Following its encounter with the sun on Monday, Mercury will re-appear very low in the southeastern pre-dawn sky next weekend. The best viewing time will be around 6:30 am local time. This new morning apparition will be a very good one for Northern Hemisphere observers, but poor for those viewing it from mid-southern latitudes.
Now shining at a spectacularly bright magnitude of -3.85, Venus is still being held low in the southwestern post-sunset sky by the shallow angle of the evening ecliptic. The planet is gradually ascending out of the surrounding evening twilight, and will be fairly easy to spot for a brief period after sunset this week, if you can find a low open horizon to the west-southwest. The planet will set at 6 pm local time.
Jupiter and Venus are moving in opposite directions — which will cause them to meet up spectacularly in two weeks time! Venus’ orbital motion is drawing it eastward away from the sun, while Jupiter is being carried toward the sun by Earth’s orbit.
Jupiter will be setting in the west at about 7 pm local time this week. As the sky begins to darken, look for the giant planet sitting about a fist’s diameter above the southwestern horizon. Once Jupiter disappears in a few weeks, we’ll have to wait next February, when it will gleam in the southeastern pre-dawn sky, for the new season of Jupiter-viewing to commence.
Yellow-tinted Saturn, which is rather less bright than Jupiter, is still a reasonably good option for viewing in backyard telescopes. Look for it in the south-southwestern evening sky. At dusk, it will be located about two fist diameters above the southern horizon. It will set in the west-southwest at 8:30 pm local time. All year, Saturn has been located just above (or to the celestial northeast of) the stars that form the teapot-shaped constellation of Sagittarius (the Archer), and also about 2.5 fist diameters to the upper left (or celestial east) of Jupiter.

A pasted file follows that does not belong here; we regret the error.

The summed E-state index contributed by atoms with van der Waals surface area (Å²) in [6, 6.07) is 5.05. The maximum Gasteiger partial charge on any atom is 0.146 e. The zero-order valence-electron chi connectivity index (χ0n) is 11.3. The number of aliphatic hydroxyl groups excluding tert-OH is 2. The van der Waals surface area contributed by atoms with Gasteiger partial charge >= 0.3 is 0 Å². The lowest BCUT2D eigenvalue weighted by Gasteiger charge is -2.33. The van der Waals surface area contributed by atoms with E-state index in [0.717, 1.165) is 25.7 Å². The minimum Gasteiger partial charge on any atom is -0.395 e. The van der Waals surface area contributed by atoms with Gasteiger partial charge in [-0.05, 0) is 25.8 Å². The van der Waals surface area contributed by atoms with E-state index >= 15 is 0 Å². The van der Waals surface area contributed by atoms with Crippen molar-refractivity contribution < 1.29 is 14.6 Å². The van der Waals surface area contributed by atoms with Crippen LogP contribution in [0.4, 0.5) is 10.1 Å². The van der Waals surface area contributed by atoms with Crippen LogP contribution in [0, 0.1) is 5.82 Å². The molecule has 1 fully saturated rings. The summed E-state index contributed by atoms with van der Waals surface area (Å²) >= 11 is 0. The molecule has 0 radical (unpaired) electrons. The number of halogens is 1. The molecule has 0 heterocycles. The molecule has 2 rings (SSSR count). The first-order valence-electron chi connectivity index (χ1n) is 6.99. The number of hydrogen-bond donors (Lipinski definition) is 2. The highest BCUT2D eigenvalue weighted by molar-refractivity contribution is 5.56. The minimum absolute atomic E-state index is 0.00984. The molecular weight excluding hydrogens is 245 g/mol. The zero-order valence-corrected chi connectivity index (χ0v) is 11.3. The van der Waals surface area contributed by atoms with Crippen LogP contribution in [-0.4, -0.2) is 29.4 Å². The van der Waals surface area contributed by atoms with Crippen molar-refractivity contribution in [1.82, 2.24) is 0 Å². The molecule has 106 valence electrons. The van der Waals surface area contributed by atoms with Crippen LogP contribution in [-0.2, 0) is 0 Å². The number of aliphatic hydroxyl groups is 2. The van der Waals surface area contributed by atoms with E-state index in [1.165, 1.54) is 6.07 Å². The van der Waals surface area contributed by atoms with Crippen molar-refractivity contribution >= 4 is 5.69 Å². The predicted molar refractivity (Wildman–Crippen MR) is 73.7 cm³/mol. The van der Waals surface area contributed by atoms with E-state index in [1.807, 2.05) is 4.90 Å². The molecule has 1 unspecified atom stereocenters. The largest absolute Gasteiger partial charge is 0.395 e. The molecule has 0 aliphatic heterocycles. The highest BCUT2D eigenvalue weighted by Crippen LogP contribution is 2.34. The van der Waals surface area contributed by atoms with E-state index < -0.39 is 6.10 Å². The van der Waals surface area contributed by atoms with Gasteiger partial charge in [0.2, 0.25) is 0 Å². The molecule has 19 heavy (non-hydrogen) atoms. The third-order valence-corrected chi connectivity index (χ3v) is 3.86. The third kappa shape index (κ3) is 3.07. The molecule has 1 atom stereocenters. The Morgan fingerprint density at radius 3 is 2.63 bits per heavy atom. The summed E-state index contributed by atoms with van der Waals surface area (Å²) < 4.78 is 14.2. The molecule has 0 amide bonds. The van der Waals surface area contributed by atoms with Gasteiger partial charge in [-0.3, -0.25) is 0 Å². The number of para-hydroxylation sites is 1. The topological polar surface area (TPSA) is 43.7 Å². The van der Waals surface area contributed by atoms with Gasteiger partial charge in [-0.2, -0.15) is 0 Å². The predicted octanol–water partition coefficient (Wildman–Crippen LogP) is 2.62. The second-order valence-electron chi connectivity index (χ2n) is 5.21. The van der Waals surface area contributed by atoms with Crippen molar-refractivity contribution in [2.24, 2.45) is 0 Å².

A look at Saturn is well worth dusting off your old telescope! Once the sky is dark, even a small telescope will show Saturn’s rings and several of its brighter moons, especially Titan! Because Saturn’s axis of rotation is tipped about 27° from vertical (a bit more than Earth’s axis), we can see the top surface of its rings, and its moons can arrange themselves above, below, or to either side of the planet. During this week, Titan will migrate counter-clockwise around Saturn, moving from the lower left of Saturn tonight (Sunday) to the right of the planet next Sunday. (Remember that your telescope will flip the view around.)
Next in line along the night-time ecliptic’s path of the planets, distant and dim, blue Neptune is visible from dusk until about 1:30 am local time. It is among the stars of eastern Aquarius (the Water-Bearer), and sits less than a finger’s width to the right (or celestial west) of a medium-bright star named Phi (φ) Aquarii. Both blue Neptune and that golden-coloured star will appear together in the field of view of a backyard telescope at low power. The distance between the star and the planet is steadily increasing due to Neptune’s westward retrograde orbital motion.
Blue-green Uranus is only two weeks past its closest distance from Earth for this year. Right now, Uranus is sitting a large palm’s width to the left (or to the celestial east) of the “V” of Pisces (the Fishes), below (or to the celestial south of) the stars of Aries (the Ram), and is just a palm’s width above the ring of stars that form the head of Cetus (the Whale).
Shining at a peak brightness of magnitude 5.7, Uranus is actually bright enough to see in binoculars and small telescopes under dark skies. You can use the three modest stars that form the top of the head of the whale (or sea-monster in some tales) to locate Uranus for the next several months — because the distant planet moves so slowly in its orbit. If you can wait until about 11 pm local time to view it, when it is higher in the sky, you’ll be looking through the least amount of Earth’s disturbing atmosphere.
Reddish Mars is becoming nicely visible now in the eastern pre-dawn sky while it continues to climb away from the pre-dawn sun. From now until October, 2020, Mars will continuously grow in brightness in the sky, and in apparent size in telescopes. In fact, the 2020 Mars opposition is a terrific excuse to get a telescope for the Holidays so you can follow the planet all spring and summer!
When Mars rises at about 5 am local time, look for bright, white Spica, the brightest star in Virgo (the Maiden), sitting four finger widths to Mars’ right (or celestial south). During the week, Mars will drift lower than Spica.
Astronomy Skylights for this week for the week of November 10th, 2019 by Chris Vaughan.